Per usual, Allen songs carry a deeper message beneath their poptastic surface. While Allen’s target demographic still seems to be the (mostly) young, single (by choice or not) ladies, don’t count her, or the album, as light-hearted. Sheezus’ first single, “Hard Out Here,” throws the misogyny of today right in your face: “If you’re not a size six and you’re not good looking/Well you better be rich or be real good at cooking/You should probably lose some weight ‘cause we can’t see your bones/You should probably fix your face or you’ll end up on your own.” The song’s closing verse further clarifies, in cause anyone you missed the meaning so far: “Inequality promises that it’s here to stay/Always trust the injustice ‘cause it’s not going away.”

Overall Allen’s lyrics certainly resound with feminist themes more often than not, but songs like “L8 CMMR” and “Close Your Eyes” remind us she doesn’t hate men, she hates the status quo, making her all the more relatable to most modern-day feminists.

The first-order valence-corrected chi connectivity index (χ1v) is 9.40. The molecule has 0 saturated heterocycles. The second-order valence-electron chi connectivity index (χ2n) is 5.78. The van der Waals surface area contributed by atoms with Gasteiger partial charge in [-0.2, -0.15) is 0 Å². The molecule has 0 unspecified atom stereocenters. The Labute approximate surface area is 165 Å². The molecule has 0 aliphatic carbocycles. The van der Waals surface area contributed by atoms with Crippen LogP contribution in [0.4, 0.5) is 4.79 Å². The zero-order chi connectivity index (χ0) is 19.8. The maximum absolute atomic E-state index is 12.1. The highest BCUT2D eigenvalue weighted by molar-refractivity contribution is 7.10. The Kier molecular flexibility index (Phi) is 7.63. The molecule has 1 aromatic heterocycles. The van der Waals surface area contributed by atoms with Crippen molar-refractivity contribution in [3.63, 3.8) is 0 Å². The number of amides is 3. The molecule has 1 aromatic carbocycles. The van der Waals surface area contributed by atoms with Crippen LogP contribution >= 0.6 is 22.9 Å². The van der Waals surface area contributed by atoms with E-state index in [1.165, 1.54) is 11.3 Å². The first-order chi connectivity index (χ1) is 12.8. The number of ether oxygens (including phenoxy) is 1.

The interesting thing about Allen is she’s able to say pack her songs full of heavy hitting lines, but still create a likable pop song. “Hard Out Here” and “Take My Place” are prime example of this on Sheezus. Her intelligence and humor is what carries the songs through the heavier lyrics. The clever hooks and catchy choruses don’t hurt either.

It’s clear the time and tender, loving care Allen’s put into her third studio album has paid off, but will it be enough to make her a household name in the U.S.? While Allen has proven her worth in both album sales and critical acclaim with her former efforts, she hasn’t yet managed the crossover success to of other British songstresses such as the late great Amy Winehouse, or the one and only Adele. But, there is no time like the present and with an album littered with potential singles, Allen’s got a stronger fighting chance than ever before to make her mark across the pond.

Allen will be promoting Sheezus later this year with an international tour, including U.S. dates in the Fall. This tour marks a return to the U.S. and (fingers crossed) a successful crossover story.